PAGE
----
From a concerned Yoga teacher:

A student brought a New York Times article to me, from October 9, 2011, p.11, a column by Maureen Dowd. She quotes the Times Science writer, William Broad, Yoga has produced waves of injuries. Take strokes..Doctors have found that certain poses can result in brain damage that turns practitioners into cripples, with drooping eyelids and falling limbs.

 Is this true? Is there any evidence of this? The book is entitled,The Science of Yoga: the Myths and the Rewards.

The New York Times article mentioned is a free read online here. Broads book, a description of which can found here, looks like it will be entertaining when it arrives on the shelves in February.

While there is some truth to what the book author writes about Yoga and injuries, there is certainly a sensationalistic tone that exaggerates reality.

As with any movement anyone can do at any time, there is a risk of injury with Yoga.

Even simply walking, a normal activity most of us do everyday, can result in stubbed or broken toes, banged shins with bleeding lacerations, sprained ankles, and even serious head trauma if one falls and hits their head on a hard surface. Ive seen all these walking injuries working in the ER. I havent seen Yoga injuries – but thats because way more people walk than do Yoga. As Yoga becomes more popular, the increasing numbers of people participating will lead to waves of injuries showing up in emergency rooms that werent seen before.

One must be careful. Mindfulness is part of Yoga, and being mindful of proper slow transitions and postures prevents most injuries. Never force a posture, and never let a teacher push you into one. Some modern Yoga styles are more like aerobics or calisthenics, and with those increasingly aggressive styles focused on rapid strenuous exercise, injuries are more likely to result. The modern trend of turning Yoga into a sport results in typical sports-related injuries.

Specifically regarding stroke, there is some circumstantial evidence that neck extension, particularly neck extension with rotation, can lead to stroke. Avoid hyperextending and dont roll the head around from side to side while looking way up at the ceiling.

These movements are not unique to Yoga. Originally this type of stroke was called beauty parlor syndrome (because of the extension of the neck over the shampoo bowl with movement side to side with rinsing). Its been reported with playing volleyball and tennis (think serving with the head thrown way back to look up at the ball), painting the ceiling, throwing back shots of liquor, and even driving (looking back and up over the shoulder with reverse).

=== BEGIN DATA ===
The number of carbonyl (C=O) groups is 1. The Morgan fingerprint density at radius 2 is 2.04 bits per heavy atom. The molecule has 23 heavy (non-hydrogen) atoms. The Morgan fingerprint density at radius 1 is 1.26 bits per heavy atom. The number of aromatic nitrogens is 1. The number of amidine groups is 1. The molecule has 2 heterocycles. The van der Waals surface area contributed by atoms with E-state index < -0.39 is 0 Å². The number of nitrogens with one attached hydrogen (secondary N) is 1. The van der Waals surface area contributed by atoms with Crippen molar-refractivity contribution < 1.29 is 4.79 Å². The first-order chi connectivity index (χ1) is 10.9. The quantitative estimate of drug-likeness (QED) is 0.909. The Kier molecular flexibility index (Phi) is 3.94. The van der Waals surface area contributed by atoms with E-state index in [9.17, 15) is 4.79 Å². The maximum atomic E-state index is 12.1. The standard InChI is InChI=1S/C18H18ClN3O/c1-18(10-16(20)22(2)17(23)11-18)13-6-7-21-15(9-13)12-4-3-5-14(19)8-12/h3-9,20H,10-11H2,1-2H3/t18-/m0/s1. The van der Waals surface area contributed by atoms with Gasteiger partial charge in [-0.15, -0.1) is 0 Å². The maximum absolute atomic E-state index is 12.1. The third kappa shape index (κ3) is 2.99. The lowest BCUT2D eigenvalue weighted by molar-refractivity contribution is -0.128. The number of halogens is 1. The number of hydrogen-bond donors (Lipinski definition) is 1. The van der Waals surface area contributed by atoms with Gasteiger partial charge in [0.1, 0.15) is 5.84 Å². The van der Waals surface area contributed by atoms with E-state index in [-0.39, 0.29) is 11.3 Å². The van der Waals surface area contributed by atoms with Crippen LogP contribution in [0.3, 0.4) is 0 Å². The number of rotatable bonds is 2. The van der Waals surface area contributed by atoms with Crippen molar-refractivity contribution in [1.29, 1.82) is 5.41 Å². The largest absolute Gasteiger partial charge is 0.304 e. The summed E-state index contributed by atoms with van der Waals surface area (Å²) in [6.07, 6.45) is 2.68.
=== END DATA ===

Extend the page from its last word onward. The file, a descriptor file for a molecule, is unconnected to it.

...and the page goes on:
An explanation of how such movements can cause a stroke is discussed in a previous post here. Basically, the motion of full extension of the neck with rotation can trap a vertebral artery that runs inside a small hole in each of the bones of the neck, lacing them together (see diagram above).  If they get caught or snagged on a bone fragment and then stretched, a tear in the inner lining of the blood vessel wall can occur – and then dissection and stroke.

There are less than a handful of case reports in the medical literature specifically implicating Yoga as a cause of stroke over the past forty years. I emphasize that they are case reports, not prospective studies. Since vertebral and carotid dissections usually present with symptoms several hours after the causal injury, it is a bit of a guessing game to determine exactly what movement caused the injury and when. This type of stroke, a large artery dissection, is quite rare, and determining the exact cause is difficult and inexact. The few strokes thought to have been caused by Yoga may not have been.

Here are two articles Ive written in the past addressing Yoga and stroke:

Can Yoga Cause a Stroke?

Sirsasana: Can You Bleed From the Headstand?

While the link between Yoga and strokes is tenuous, its best to be cautious. Don’t throw the head back too far into hyperextension, and don’t roll or rotate the head when the neck is in extension (when the face is pointed towards the ceiling).